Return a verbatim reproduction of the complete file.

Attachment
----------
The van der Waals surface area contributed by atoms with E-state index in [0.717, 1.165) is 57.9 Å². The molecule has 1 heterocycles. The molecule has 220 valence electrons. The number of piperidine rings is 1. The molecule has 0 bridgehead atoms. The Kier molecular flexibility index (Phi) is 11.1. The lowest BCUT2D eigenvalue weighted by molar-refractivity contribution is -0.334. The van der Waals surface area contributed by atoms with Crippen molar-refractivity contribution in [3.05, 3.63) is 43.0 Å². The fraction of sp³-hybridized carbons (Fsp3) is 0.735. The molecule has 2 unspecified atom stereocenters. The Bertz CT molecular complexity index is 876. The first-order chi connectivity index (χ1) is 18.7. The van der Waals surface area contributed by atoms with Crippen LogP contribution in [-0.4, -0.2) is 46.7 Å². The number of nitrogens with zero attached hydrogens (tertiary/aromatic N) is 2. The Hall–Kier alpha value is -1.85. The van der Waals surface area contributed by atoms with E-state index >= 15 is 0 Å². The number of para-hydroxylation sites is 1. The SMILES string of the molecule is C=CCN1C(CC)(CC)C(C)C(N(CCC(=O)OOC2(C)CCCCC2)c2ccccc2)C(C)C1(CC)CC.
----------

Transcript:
The van der Waals surface area contributed by atoms with E-state index in [0.717, 1.165) is 57.9 Å². The molecule has 1 heterocycles. The molecule has 220 valence electrons. The number of piperidine rings is 1. The molecule has 0 bridgehead atoms. The Kier molecular flexibility index (Phi) is 11.1. The lowest BCUT2D eigenvalue weighted by molar-refractivity contribution is -0.334. The van der Waals surface area contributed by atoms with Crippen molar-refractivity contribution in [3.05, 3.63) is 43.0 Å². The fraction of sp³-hybridized carbons (Fsp3) is 0.735. The molecule has 2 unspecified atom stereocenters. The Bertz CT molecular complexity index is 876. The first-order chi connectivity index (χ1) is 18.7. The van der Waals surface area contributed by atoms with Crippen LogP contribution in [-0.4, -0.2) is 46.7 Å². The number of nitrogens with zero attached hydrogens (tertiary/aromatic N) is 2. The Hall–Kier alpha value is -1.85. The van der Waals surface area contributed by atoms with E-state index >= 15 is 0 Å². The number of para-hydroxylation sites is 1. The SMILES string of the molecule is C=CCN1C(CC)(CC)C(C)C(N(CCC(=O)OOC2(C)CCCCC2)c2ccccc2)C(C)C1(CC)CC.